We like when technology enables, rather than interrupts, our natural flow of working. At any time, more than half our conference rooms are booked for virtual meetings, allowing us to connect instantly with colleagues around the world. We even have a 48-inch TV mounted at standing height on a media cart, which we move into the common area for company wide meetings. Remote employees can join via Hangouts and participate as if they were standing beside their colleagues. In fact, our first UK-based employee is connected with our New York City headquarters on Google Hangouts almost every day.

With simpler video conferencing, we’ve improved work-life balance by giving everyone, from interns to executive staff, more flexibility to work from anywhere at any time. Chromebox for Meetings is easy to scale and mobile-friendly, which is important since travel is core to what we do. Using Hangouts in conjunction with Chrome device management also allows us to help out employees with IT issues in real time, which is essential for a global team that often works remotely. I can share screens and fix problems whether at the office, at home or on the road.

Our team’s made up of excited, passionate people, running a non-profit much like a fast-paced technology startup. We need tools that help us work more collaboratively, even when a number of our team members are dispersed across the globe. We’ve even started an initiative to hire the best talent for the job, regardless of physical location. We wouldn’t be able to do this without powerful video conferencing technology and work tools that enable mobility. With Chromebox for Meetings and Google Apps, we can work better at achieving our mission while maintaining the transparency that’s at the core of our values.


Editor's note: Today’s guest blogger is Flint Waters, CIO of the State of Wyoming. Since outfitting its conference rooms with Chromebox for meetings, the state spends far less on video conferencing and has transformed how teams communicate and connect with each other and the citizens they serve. See how Wyoming and many other institutions and organizations are using Chromebox for meetings to create a culture of collaboration that translates to greater productivity and better service.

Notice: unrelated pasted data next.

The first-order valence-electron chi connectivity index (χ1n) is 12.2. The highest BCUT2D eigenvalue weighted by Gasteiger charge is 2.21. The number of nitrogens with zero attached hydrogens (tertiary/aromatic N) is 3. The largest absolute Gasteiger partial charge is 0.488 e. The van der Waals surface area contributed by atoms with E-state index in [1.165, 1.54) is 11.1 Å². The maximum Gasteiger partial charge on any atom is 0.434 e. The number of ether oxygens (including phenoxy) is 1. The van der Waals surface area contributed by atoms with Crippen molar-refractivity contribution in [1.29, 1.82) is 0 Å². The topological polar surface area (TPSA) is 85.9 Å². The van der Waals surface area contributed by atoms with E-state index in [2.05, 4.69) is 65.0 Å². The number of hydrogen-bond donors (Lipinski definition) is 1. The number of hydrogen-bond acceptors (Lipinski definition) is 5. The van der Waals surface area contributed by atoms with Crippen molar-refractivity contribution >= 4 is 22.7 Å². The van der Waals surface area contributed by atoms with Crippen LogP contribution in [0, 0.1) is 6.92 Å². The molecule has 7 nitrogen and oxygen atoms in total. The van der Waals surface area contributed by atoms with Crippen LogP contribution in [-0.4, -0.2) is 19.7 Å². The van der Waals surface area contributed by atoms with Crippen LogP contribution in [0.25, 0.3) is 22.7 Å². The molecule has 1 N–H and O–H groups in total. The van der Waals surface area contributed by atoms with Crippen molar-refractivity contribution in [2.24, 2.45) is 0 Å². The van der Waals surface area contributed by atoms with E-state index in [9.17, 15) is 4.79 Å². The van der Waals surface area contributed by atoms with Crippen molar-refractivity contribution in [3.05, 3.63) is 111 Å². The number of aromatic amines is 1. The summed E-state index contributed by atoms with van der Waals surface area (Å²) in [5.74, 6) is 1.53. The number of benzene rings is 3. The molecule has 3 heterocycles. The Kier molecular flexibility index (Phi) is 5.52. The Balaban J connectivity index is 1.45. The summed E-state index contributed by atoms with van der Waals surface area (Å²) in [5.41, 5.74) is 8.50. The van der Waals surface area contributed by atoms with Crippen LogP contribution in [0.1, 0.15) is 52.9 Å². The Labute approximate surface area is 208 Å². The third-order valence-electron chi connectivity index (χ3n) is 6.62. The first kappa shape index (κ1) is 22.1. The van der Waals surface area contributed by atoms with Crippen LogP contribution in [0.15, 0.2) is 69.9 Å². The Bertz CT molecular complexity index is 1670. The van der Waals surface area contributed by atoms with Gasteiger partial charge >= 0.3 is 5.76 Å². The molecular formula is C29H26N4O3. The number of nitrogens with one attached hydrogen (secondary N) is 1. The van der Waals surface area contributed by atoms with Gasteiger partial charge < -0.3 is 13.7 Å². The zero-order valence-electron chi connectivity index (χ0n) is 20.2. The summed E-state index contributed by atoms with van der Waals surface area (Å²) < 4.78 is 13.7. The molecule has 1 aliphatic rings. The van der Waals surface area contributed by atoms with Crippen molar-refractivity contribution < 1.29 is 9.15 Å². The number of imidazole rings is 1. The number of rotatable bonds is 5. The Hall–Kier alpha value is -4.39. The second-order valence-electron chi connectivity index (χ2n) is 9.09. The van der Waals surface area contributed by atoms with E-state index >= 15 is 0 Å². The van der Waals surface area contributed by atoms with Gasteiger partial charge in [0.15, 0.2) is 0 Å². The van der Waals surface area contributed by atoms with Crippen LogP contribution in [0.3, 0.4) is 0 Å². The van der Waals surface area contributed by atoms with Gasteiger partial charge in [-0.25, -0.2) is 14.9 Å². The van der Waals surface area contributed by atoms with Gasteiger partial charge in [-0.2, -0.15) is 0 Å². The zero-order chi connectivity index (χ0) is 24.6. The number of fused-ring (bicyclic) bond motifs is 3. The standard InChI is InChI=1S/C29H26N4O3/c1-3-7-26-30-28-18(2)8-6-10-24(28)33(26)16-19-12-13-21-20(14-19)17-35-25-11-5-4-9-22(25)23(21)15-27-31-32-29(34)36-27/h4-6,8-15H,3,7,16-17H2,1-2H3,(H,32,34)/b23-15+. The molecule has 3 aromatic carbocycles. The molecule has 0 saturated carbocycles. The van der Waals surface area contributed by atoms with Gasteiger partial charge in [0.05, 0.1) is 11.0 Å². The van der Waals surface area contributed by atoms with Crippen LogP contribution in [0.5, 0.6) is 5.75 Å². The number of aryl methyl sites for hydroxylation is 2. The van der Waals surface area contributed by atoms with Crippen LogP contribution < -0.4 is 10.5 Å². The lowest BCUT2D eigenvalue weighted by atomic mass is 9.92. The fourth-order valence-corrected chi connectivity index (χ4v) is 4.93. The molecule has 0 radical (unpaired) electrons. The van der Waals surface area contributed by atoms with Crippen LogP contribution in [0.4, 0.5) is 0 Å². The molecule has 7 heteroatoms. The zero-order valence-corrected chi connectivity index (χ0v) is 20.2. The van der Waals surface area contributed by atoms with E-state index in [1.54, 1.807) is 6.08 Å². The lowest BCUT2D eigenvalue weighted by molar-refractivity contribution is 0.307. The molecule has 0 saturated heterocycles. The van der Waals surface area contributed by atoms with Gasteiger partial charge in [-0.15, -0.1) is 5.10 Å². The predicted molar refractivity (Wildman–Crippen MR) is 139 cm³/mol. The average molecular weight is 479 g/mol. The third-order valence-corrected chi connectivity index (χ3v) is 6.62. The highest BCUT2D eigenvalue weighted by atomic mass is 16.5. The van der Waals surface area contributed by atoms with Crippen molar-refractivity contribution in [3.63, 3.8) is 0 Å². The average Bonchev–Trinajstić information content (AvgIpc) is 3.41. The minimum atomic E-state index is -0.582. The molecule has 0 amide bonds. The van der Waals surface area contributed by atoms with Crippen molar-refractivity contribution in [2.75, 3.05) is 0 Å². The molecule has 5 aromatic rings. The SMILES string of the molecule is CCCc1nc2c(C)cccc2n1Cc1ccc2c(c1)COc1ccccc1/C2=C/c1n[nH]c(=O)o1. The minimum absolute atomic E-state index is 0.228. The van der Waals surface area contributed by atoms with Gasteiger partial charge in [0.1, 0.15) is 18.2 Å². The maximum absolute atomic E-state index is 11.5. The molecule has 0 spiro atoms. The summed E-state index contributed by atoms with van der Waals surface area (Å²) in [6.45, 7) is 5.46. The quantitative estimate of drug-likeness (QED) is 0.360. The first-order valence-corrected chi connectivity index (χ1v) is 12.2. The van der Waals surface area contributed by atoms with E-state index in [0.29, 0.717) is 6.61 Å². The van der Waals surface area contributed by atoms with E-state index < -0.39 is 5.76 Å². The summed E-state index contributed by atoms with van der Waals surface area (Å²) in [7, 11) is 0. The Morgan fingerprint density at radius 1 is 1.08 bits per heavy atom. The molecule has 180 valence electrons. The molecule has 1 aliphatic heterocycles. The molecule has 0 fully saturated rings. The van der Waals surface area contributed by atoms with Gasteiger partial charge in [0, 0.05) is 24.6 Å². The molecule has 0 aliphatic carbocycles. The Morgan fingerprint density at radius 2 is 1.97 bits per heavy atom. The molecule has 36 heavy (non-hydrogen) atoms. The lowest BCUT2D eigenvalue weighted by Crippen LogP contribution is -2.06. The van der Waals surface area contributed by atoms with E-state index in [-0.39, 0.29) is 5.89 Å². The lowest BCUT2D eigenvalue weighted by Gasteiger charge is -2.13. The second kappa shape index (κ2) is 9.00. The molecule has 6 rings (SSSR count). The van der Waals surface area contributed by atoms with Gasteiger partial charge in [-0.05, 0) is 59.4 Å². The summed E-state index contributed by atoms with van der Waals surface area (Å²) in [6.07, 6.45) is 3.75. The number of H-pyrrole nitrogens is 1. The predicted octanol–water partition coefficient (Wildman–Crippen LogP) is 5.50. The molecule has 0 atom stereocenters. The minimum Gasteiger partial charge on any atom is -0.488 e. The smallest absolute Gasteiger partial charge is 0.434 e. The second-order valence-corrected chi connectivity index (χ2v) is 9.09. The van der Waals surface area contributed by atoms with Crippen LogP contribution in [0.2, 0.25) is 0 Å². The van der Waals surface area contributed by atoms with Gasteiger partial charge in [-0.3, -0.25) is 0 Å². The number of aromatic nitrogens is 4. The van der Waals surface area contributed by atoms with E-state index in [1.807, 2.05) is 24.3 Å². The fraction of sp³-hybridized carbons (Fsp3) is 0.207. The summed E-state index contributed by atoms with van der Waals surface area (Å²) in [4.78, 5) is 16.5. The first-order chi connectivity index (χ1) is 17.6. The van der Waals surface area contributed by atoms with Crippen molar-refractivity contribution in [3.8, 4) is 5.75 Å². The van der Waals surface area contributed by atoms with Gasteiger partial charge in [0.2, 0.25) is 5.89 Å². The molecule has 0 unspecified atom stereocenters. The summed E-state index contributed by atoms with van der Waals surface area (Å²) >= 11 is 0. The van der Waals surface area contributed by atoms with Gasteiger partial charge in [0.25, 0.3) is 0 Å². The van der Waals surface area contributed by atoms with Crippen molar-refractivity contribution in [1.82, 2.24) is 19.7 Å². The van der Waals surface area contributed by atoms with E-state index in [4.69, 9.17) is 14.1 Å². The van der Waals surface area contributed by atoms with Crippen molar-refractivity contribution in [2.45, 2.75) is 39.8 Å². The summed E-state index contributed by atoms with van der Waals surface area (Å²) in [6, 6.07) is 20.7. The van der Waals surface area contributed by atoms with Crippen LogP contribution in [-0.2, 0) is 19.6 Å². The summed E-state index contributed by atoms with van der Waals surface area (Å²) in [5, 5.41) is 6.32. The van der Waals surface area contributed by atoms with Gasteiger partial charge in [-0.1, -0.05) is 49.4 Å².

When I came to work for the State of Wyoming four years ago, five people reported to a contract CIO and operations happened at government speed. The department drew in 300 people from other agencies, and IT teams were assigned to different opportunities. I wanted consolidated IT rather than siloed and needed a culture of urgency and innovation for the state, so we began looking at tools to help us do that. Building on the efforts of the previous administration, the Governor moved all state employees to Google Apps for Work. Today, Chromebox for meetings improves transparency and brings public servants, citizens and elected officials closer together.

Before moving to Chromebox for meetings, we spent $1.5 million a year on a legacy video conferencing system. I felt we weren’t getting enough capability with the technology for the amount of money we were spending. So we phased out all the Tandberg systems and got 178 Chromebox for meetings licenses using a small fraction of our budget.

The cost savings is tremendous, but we’re even more thrilled with the way Chromebox for meetings transforms how we do our jobs and think about public service. Specifically, this technology cuts down on bureaucratic processes and hierarchical protocol. Everyone from the Governor and executives to agency directors use Chromebox for team, cabinet-level and all-hands meetings. Participants can comment and ask questions regardless of their location. We’re also introducing Chromebox for meetings throughout the school system to improve communication between teachers, administrators and students.

With Chromebox for meetings, we’re opening up meetings and making them less formal. We have Chromeboxes in our halls, allowing people to gather around and have impromptu meetings that anybody can join — the closest thing to a watercooler conversation you can get over the Internet. It’s also easier to work together on documents that are viewable on monitors at the stations, making meetings even more interactive and productive.